Ministering Outside the Comfort Zone

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Perhaps you experience fear or lack confidence in some ministry situations. Perhaps you don’t want to come alongside some people because you lack knowledge about them or their condition or fear how they will respond. That sounds normal. Here are some helpful hints:

How do you act when you meet someone who is “differently-abled”?

  • Don't assume that a person with a disability other than the hearing loss can't hear. Often we respond to a person with a disability by talking louder.
  • Don't assume that people with speech, hearing, or physical problems have cognitive problems as well. In other words, don't treat them as if they were less intelligent than you.
  • Don't apologize for not understanding their speech, or say you understand their speech when you don't. Just ask, "Will you say that again?" Or "Run that by me again, please."
  • If the speech is difficult to comprehend, listen carefully for the subject of the conversation. Pick out nouns and listen for action words to help focus your understanding.
  • Respect the person by speaking directly to him and not through a companion or a family member. 
  • As you learn someone’s world, the communication problems will diminish. After a while, the comprehension level will increase and the friendship will grow. 

When speaking, avoid the words cripple, crippled, deaf and dumb, slow, crazy, invalid, acts funny, afflicted with, a victim of, and suffers-from. Also, avoid saying the disabled, the retarded, the cerebral palsied, the paraplegic. Instead, say Jim has cerebral palsy, the child has autism, persons with disabilities, or Anne has a vision problem. Say Fred uses a wheelchair rather than Fred is confined to a wheelchair, Joyce uses sign language instead of Joyce talks with her hands. When stating that a person does not have a disability, stay away from the word normal.

What about shaking hands?

  • The general rule is to share the same social courtesies with the person with a disability as with those without disabilities.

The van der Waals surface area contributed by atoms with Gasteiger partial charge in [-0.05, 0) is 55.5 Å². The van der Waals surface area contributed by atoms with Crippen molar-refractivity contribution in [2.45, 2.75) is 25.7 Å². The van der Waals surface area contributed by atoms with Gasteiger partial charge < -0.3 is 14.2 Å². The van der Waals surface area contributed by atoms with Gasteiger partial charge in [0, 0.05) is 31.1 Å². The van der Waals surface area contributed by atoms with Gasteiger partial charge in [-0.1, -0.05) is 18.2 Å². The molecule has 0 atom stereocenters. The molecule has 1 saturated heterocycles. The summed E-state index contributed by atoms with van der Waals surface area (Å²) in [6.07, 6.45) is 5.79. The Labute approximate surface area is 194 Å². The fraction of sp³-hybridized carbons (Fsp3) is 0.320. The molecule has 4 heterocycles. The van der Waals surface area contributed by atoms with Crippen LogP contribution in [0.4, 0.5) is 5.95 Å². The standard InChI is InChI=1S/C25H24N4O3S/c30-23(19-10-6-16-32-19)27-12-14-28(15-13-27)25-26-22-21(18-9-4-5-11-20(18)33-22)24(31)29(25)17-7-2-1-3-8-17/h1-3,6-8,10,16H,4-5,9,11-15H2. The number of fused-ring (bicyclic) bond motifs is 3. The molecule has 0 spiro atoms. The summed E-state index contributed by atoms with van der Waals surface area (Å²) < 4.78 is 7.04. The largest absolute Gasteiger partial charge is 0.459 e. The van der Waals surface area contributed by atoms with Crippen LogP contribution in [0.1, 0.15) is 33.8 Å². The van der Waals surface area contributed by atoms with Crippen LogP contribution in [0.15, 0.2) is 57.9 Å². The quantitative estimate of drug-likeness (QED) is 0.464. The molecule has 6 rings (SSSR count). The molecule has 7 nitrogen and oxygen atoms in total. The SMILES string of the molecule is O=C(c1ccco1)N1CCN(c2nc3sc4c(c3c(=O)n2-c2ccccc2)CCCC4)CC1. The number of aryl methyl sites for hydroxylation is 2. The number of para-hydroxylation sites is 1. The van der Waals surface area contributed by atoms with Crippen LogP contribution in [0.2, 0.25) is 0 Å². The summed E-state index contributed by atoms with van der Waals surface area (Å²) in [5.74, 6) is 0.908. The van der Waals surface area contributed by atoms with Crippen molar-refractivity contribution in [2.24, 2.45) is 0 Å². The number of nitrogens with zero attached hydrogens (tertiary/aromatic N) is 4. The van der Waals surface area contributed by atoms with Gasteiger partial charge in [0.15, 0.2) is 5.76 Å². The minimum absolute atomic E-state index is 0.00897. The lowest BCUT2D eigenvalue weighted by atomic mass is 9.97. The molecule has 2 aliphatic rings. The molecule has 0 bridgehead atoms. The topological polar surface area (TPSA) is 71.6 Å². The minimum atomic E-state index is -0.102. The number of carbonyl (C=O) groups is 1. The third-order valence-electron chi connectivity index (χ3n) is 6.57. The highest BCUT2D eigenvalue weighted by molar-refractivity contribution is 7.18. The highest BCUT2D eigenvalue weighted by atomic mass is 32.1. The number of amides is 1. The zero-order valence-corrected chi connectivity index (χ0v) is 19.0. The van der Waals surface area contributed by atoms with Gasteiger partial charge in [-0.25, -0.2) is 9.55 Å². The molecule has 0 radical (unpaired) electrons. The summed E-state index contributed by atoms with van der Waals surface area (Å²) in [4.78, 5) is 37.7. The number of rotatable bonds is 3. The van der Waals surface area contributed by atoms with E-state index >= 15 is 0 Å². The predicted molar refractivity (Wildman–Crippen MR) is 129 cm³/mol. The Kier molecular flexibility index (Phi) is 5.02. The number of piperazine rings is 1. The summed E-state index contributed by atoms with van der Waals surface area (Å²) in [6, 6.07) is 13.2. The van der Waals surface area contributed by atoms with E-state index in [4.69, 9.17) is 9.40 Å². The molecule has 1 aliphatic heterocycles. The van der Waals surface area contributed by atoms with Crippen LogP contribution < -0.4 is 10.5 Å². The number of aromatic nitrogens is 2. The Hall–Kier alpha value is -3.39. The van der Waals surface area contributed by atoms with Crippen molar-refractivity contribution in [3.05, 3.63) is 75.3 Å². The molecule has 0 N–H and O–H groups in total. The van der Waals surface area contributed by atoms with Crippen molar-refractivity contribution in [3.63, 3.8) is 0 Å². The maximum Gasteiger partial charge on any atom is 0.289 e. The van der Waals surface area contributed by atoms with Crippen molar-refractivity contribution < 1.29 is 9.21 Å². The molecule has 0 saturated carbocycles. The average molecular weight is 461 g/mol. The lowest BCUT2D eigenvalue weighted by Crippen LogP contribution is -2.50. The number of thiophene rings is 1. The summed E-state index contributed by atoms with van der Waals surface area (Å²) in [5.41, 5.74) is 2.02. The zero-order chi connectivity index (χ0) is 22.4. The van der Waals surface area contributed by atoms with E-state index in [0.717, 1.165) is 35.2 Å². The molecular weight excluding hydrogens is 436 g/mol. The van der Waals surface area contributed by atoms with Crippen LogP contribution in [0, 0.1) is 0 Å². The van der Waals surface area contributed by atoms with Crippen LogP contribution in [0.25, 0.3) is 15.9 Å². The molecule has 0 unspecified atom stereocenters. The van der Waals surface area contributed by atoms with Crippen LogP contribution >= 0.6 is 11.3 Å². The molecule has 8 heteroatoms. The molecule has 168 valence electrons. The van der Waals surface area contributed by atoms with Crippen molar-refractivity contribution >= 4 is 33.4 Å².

• If the person uses a hook, has a missing right hand, or whatever makes shaking hands awkward, extend your hand anyway. The person may use his left hand, touch your shoulder, or do whatever he does when greeting others.
  • Ask the person what he wants you to do.  For example, I have a friend whose paralysis starts at the shoulders.  He asks me to put my hand on his shoulder where he has feeling so the greeting means that much more.

If you are with someone who uses a wheelchair, remember

  • The wheelchair is an extension of the person. Don’t place more attention to the chair than you would to eyeglasses or a hearing aid.
  • If your conversation is going to last for more than a few minutes, position yourself on eye level. Don't lean over in a patronizing manner, but sit down, or kneel. 
  • Don't lean on or hang on to the chair.
  • If the person needs help, ask the user's permission before pushing the chair.
  • Before you push, be sure the person is secure and the brake is off. If you aren’t sure how, don’t be afraid to ask.
  • If you are entering an elevator, back the chair in so that the person is not left facing the rear wall.

What about communicating with the person who is deaf?

  • If you don’t have eye contact, get the person's attention by waving or tapping him on the shoulder.
  • Face the person to give him a good view of your face so he can possibly read your lips.
  • Remember, a hearing aid amplifies every sound, not just speech.  Make the environment as quiet as possible. Do not speak louder unless requested.
  • If you can, use some basic signs.

If you are with someone who is blind…

  • Identify yourself and anyone with you. For example, “This is David Apple. George Brown is on my left.”
  • It's okay to ask, did you see the game last night?
  • If you move, inform the person. either by continuing to talk as you move, or by saying, “Excuse me, I'm moving to your left/right.”
  • If providing assistance seems appropriate, ask if you may help.  If the answer is No, don't get upset. But observe, again, if help really is needed, and repeat your offer of help. If he says yes, offer your elbow, and lead.
  • If you come to a narrow passage, move your elbow back.  This movement will indicate to your friend that he should step behind you.  Stopping before a step or curb will let your friend know a step or curb is ahead or you may say step or curb.
  • As you are walking, warn of any upcoming danger, such as a low ceiling, a break in the sidewalk, or an obstacle in the path traveled.
  • If your friend has a work dog, don't pet it. Wait until the dog is not working, and ask for permission.

Knowing the correct way to act or speak in unique situations will be a great help in your ministry. What are you going to put into practice first?

Adapted from Jim Pierson’s No Disabled Souls.

Posted in:
  • Deacons
  • Disability Concerns
  • Resource
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